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How is it possible to give a jquery-plugin individual local variables, that are accessable in different plugin-functions?

My script shows an alert with the content '123', but I am expecting 'abc'. So variable 't' exists only once and not twice for each plugin. So for each plugin-instance there should be also an instance of variable 't'.

<html>
<head>
<title></title>

<script type="text/javascript" src="jquery/jquery-1.7.min.js"></script>
<script src="http://ajax.googleapis.com/ajax/libs/jqueryui/1.8.16/jquery-ui.min.js" type="text/javascript"></script>

<script type="text/javascript">
    (function ($) {
        var t = null;
        $.fn.doSomething = function()
        {
            alert(t);
        }
        $.fn.myHtmlControl = function(option) {
            t = option;
        }
    })(jQuery);

    $(function () {
        $('#ctrl1').myHtmlControl("abc");
        $('#ctrl2').myHtmlControl("123");            
        $('#ctrl1').doSomething();
    })        
</script>

</head>
    <body>
        <div id='ctrl1'>Ctrl1</div>
        <div id='ctrl2'>Ctrl2</div>
    </body>
</html>
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2 Answers 2

up vote 4 down vote accepted

The usual way to do this is to use the data function to store your information related to a specific element on the element itself. So in your case (live example):

(function ($) {
    $.fn.doSomething = function()
    {
        alert(this.data("myHtmlControl"));
    }
    $.fn.myHtmlControl = function(option) {
        this.data("myHtmlControl", option);
    }
})(jQuery);

If you need to store multiple options, here's a more robust example (live copy):

(function ($) {
    var defaults = {
        msg1: "(msg1)",
        msg2: "(msg2)"
    };

    $.fn.doSomething1 = function()
    {
        alert(getOption(this, "msg1"));
        return this;
    }
    $.fn.doSomething2 = function()
    {
        alert(getOption(this, "msg2"));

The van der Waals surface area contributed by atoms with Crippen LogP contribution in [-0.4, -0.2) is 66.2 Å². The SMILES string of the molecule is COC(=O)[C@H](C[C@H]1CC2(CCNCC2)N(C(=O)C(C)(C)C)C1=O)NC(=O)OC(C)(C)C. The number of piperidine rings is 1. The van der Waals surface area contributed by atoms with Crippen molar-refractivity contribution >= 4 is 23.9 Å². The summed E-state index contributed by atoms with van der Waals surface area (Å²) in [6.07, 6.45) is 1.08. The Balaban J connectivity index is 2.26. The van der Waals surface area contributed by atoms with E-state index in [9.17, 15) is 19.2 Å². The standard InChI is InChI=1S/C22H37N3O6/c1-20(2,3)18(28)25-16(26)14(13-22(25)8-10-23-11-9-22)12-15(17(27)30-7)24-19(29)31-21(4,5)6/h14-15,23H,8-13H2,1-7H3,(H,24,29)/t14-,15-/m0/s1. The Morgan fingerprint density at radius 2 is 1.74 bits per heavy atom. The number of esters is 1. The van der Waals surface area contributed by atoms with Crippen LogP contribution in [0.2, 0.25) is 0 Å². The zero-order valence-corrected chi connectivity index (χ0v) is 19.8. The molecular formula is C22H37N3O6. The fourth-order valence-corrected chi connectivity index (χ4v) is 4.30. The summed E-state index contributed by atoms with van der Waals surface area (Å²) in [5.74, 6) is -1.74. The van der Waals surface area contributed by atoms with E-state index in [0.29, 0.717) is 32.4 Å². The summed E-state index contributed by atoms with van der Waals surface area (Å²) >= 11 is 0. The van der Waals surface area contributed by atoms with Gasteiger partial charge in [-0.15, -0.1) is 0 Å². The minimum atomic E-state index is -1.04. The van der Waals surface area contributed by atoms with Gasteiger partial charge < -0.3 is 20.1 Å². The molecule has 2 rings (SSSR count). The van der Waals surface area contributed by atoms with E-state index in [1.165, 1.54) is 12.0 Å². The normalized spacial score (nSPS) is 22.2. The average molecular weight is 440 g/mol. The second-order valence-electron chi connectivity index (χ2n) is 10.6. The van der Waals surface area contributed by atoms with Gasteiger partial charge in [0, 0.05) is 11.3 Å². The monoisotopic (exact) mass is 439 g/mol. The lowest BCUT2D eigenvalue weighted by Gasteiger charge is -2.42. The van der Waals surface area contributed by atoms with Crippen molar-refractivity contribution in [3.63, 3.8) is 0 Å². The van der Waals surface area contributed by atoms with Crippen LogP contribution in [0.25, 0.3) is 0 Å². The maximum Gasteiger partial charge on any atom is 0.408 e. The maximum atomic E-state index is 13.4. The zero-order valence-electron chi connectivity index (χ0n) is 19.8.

return this;
    }

    $.fn.myHtmlControl = function(options) {
        this.data("myHtmlControl", $.extend({}, defaults, options));
        return this;
    };

    function getOption(inst, name) {
        var obj = inst.data("myHtmlControl");
        return (obj || defaults)[name];
    }

    function setOption(inst, name, value) {
        var obj = inst.data("myHtmlControl");
        if (!obj) {
            obj = $.extend({}, defaults);
            inst.data("myHtmlControl", obj);
        }
        obj[name] = value;
    }
})(jQuery);
jQuery(function($) {

    $("#theButton").click(function() {
        $('#ctrl1').myHtmlControl({msg1: "abc"});
        $('#ctrl2').myHtmlControl({msg2: "123"});
        alert("about to do ctrl1");
        $('#ctrl1').doSomething1().doSomething2();
        alert("about to do ctrl2");
        $('#ctrl2').doSomething1().doSomething2();
    });

});
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All you need is here :

// jQuery Plugin Boilerplate
// A boilerplate for jumpstarting jQuery plugins development
// version 1.1, May 14th, 2011
// by Stefan Gabos

// remember to change every instance of "pluginName" to the name of your plugin!
(function($) {

    // here we go!
    $.pluginName = function(element, options) {

        // plugin's default options
        // this is private property and is  accessible only from inside the plugin